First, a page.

Published March 23, 2012
Friedreich's ataxia (FRDA) is the most common hereditary ataxia, affecting approximately 3 in 100,000 individuals in Caucasian populations. It is caused by intronic GAA repeat expansions that hinder the expression of the FXN gene, resulting in defective levels of the mitochondrial protein frataxin. Sensory neurons in dorsal root ganglia (DRG) are particularly damaged by frataxin deficiency. There is no specific therapy for FRDA. Here we show that frataxin levels can be upregulated by interferon gamma (IFNgamma) in a variety of cell types, including primary cells derived from FRDA patients. IFNgamma appears to act largely through a transcriptional mechanism on the FXN gene. Importantly, in vivo treatment with IFNgamma increases frataxin expression in DRG neurons, prevents their pathological changes and ameliorates the sensorimotor performance in FRDA mice. These results disclose new roles for IFNgamma in cellular metabolism and have direct implications for the treatment of FRDA.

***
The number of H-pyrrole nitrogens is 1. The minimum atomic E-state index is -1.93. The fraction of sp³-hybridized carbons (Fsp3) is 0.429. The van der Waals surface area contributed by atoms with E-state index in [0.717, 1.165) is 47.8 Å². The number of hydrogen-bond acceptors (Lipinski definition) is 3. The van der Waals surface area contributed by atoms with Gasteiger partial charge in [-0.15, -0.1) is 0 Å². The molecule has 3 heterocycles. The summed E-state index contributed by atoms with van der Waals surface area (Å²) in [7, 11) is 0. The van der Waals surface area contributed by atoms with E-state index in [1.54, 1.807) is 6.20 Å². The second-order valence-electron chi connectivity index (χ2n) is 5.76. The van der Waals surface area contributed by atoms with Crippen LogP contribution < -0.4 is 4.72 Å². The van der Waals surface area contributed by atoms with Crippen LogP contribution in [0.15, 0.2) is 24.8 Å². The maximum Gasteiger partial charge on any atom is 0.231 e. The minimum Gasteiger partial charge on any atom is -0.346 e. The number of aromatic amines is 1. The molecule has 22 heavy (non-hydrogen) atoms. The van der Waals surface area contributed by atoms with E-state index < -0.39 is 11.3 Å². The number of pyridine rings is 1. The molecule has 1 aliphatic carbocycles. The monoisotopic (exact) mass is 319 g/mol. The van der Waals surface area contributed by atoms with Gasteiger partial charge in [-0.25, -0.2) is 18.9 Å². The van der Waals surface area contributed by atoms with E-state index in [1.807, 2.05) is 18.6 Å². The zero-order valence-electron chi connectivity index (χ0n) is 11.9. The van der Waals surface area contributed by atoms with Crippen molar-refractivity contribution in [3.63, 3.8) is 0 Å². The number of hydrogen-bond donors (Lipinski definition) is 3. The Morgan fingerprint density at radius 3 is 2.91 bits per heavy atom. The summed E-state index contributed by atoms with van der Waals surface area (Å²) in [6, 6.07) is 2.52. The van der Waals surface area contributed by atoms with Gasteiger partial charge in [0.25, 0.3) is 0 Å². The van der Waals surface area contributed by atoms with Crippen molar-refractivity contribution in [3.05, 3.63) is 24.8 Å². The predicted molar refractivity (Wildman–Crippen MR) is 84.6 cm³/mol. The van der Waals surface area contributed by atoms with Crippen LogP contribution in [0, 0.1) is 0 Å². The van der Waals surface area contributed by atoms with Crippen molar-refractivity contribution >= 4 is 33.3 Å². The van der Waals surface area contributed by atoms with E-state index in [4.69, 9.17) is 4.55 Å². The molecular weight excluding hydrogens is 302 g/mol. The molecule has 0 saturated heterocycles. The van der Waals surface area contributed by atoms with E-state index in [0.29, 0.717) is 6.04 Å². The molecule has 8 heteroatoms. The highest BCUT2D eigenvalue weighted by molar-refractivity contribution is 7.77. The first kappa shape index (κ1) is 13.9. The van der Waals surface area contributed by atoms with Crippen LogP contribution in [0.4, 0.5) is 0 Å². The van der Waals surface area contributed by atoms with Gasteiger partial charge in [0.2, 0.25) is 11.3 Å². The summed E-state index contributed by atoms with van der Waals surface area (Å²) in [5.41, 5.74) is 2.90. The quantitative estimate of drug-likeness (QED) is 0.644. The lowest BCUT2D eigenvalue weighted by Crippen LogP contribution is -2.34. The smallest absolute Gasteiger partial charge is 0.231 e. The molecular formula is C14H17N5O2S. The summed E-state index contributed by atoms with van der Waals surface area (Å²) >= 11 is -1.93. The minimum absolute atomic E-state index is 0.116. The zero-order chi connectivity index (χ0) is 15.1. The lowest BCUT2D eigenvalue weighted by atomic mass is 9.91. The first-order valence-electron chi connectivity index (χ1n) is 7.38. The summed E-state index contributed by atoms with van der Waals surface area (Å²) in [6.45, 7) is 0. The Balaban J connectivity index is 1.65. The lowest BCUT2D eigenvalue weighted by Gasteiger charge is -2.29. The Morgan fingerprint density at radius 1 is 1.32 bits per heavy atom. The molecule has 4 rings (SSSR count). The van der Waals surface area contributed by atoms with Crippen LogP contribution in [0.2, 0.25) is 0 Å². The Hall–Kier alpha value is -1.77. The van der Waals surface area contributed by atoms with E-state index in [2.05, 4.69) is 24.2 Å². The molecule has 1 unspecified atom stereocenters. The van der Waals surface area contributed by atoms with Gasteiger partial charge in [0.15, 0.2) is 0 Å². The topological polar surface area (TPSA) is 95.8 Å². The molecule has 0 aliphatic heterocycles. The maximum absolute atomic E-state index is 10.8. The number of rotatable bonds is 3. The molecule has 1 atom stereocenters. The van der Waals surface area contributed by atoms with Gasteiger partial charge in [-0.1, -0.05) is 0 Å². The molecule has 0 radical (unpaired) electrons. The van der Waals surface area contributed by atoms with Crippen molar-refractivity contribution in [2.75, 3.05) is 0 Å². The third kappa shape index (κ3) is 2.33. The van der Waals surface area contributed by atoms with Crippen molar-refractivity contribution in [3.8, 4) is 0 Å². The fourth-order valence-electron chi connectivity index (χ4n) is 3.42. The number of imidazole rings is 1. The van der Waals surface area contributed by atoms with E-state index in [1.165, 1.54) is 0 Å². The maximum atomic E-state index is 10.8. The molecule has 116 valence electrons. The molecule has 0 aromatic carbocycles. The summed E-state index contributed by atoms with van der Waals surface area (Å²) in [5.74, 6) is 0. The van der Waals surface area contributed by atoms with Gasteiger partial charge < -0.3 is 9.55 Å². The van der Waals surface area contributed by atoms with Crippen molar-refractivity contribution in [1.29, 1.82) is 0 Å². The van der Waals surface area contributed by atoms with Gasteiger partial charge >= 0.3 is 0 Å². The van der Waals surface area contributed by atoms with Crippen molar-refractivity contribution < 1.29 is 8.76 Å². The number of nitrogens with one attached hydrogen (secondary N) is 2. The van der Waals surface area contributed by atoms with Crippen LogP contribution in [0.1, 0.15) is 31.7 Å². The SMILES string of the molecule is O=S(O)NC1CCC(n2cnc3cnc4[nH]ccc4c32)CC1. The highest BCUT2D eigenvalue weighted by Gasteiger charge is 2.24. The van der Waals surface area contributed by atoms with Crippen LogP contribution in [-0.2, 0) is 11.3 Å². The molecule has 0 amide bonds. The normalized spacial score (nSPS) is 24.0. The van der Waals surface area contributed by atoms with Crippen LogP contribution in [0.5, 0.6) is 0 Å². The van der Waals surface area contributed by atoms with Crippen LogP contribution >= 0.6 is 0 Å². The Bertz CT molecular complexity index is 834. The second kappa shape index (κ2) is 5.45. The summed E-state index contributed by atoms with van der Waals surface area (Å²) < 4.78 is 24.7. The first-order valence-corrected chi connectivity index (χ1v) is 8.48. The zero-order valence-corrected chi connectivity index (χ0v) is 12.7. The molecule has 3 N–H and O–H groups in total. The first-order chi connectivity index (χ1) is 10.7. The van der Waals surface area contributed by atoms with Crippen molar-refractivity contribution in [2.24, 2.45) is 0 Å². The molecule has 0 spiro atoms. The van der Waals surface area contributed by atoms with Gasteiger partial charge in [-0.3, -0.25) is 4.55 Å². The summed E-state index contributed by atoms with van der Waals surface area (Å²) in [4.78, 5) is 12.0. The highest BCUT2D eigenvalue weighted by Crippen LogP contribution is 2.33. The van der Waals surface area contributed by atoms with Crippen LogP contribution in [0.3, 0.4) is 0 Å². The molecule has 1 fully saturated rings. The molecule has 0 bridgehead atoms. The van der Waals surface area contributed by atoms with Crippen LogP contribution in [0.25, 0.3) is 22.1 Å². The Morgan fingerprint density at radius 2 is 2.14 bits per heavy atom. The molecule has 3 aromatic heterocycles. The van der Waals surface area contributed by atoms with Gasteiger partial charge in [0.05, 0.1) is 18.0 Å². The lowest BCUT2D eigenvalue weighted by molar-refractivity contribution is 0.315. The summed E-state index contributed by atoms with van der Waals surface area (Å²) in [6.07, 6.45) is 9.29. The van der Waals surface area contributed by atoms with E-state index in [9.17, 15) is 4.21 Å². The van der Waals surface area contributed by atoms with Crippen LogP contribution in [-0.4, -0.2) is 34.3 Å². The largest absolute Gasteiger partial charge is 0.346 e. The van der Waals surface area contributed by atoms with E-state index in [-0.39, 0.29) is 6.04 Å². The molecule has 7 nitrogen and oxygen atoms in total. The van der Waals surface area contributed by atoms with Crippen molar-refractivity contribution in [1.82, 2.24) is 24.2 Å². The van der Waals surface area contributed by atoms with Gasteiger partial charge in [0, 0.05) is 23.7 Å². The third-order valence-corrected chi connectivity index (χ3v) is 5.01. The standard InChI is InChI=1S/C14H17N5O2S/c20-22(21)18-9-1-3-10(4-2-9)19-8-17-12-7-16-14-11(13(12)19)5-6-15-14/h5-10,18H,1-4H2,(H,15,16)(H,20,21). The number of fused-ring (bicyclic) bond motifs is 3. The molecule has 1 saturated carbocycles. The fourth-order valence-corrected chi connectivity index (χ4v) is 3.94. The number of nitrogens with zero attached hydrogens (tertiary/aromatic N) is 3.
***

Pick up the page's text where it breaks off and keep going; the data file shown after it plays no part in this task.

Hum. Mol. Genet. Open source full text link